Posted: 31.07.20 at 16:05 by Daniel Mumby - Local Democracy Reporter
The coronavirus pandemic has cost Somerset taxpayers more than £3 million as a result of recycling centres being closed and new bin collections being delayed.
The Somerset Waste Partnership (SWP) was forced to close all 16 household waste recycling centres at the start of the pandemic – and to postpone rolling out its Recycle More collections, which would have seen more materials recycled at the kerbside.
The partnership – which brings together Somerset’s five existing councils – has estimated that these delays, along with other additional costs, have now topped £3 million.
However, the SWP has said it will be able to recover the additional costs associated with Recycle More, and will work to deliver extra savings on an annual basis.
A report on the effects of the coronavirus crisis on recycling in Somerset came before the Somerset waste board when it met virtually on Friday morning (July 31).
SWP managing director Mickey Green said he was “content” that he had made the right decisions during the early stages of the crisis in spite of the virus’ financial impact.
There are five main areas in which additional costs have been accrued as a result of Covid-19:
- Recycle More delays: the SWP’s flagship scheme involved more items being recycled at the kerbside, with refuse collections moving from fortnightly to once every three weeks as a result. The roll-out was postponed and has now been redesigned to be implemented over fewer phases. The cost of this delay has been £2.3 million – of which £494,000 has been borne by Somerset County Council and the remaining £1.806 million by the four district councils.
- Recycling centres: the SWP had to shell out £140,000 for “police-accredited traffic officers, signage and barriers” when the household waste recycling centres began being slowly reopened from May. Parking enforcement officers were deployed by the county council to help with this at no extra charge.
- Additional waste collections: as a result of some services being suspended, there were larger quantities of recycling which needed collection over the Covid period. Coupled with staff shortages and delays caused by parked cars clogging up residential streets, this has cost the SWP up to £500,000.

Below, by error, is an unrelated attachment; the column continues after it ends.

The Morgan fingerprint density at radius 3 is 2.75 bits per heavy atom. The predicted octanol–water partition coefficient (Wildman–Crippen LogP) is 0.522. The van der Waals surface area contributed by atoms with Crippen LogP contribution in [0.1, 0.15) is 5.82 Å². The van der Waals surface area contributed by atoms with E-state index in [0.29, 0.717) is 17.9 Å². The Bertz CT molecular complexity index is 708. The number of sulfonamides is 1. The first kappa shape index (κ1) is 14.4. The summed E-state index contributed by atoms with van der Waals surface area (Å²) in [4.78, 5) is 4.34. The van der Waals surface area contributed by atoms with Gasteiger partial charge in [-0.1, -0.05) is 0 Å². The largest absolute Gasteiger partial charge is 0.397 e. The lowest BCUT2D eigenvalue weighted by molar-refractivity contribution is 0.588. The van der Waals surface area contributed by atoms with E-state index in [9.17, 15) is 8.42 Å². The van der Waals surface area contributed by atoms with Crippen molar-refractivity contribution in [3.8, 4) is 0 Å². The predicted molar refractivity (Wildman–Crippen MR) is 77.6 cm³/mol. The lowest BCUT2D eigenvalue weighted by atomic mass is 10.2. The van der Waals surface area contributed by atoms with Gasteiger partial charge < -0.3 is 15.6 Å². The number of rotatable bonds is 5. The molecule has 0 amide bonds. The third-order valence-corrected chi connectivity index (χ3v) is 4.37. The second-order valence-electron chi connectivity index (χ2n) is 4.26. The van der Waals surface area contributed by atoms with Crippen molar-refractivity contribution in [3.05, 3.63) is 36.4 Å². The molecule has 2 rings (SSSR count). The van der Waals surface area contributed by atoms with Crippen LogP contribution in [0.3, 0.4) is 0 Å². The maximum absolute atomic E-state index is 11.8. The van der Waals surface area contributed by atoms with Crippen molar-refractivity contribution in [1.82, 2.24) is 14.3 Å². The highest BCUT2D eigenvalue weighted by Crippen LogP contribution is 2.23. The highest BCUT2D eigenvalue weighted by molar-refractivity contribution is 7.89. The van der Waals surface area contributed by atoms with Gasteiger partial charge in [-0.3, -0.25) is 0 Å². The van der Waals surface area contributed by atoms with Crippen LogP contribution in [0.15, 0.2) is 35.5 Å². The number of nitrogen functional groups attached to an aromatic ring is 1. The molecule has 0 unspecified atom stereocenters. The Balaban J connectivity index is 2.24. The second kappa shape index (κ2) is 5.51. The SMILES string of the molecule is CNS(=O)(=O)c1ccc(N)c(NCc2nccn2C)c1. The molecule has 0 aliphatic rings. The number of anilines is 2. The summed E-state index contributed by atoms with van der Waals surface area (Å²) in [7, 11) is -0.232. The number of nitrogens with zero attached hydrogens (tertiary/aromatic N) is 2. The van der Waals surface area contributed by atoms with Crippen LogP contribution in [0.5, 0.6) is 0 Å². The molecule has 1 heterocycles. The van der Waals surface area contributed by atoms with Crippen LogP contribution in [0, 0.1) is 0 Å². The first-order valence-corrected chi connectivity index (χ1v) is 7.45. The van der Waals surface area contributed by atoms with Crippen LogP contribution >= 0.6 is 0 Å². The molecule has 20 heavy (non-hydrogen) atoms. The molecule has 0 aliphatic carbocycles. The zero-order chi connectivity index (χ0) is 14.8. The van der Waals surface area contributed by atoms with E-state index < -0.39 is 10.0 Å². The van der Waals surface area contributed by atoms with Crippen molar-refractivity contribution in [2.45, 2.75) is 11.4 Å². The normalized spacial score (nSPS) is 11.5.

- Waste tonnage: as a result of recycling centres being closed, larger amounts of waste had to be collected at the kerbside, resulting in an additional cost to the county council of £270,000.
- Head office costs: an additional £23,000 of costs were incurred by the SWP’s head office in Taunton – of which £20,000 came from suspending the Slim My Waste, Feed My Face campaign, and around £3,000 for equipment for staff, such as hand sanitiser and technology to enable home working.
The cumulative cost of these delays is £3,233,000 – though the SWP has said the costs associated with Recycle More will be recouped, with the scheme aiming to break even in the 2022/23 financial year.
A spokesman said: “Recycle More’s upfront costs will all be recovered – every penny – and overall year-on-year savings will be achieved, holding down council tax rises while delivering a better service with far more recycling, especially of plastics.”
Under the new timetable, Mendip will be the first part of Somerset to receive the new collections, which will begin at the end of October this year.
This will be followed by South Somerset in June 2021, then the former Taunton Deane area in September 2021, and finally Sedgemoor and the former West Somerset area in February 2022.
Councillor Sarah Wakefield said she hoped the financial burdens associated with the roll-out would be evenly spread over the different districts.
She said: “I would like to think we would not have to pay more just because we [in Taunton] are further down the line.”
Ms Wakefield represents the villages of Trull, Pitminster and Corfe on Somerset West and Taunton Council – on which she holds the portfolio for environmental services.
The extra items which will be recycled at the kerbside under Recycle More include plastic pots, TetraPaks and other cartons, small household batteries and small electrical items.
The SWP said it would offer “full support” to anyone who had concerns about how the scheme would operate in their area.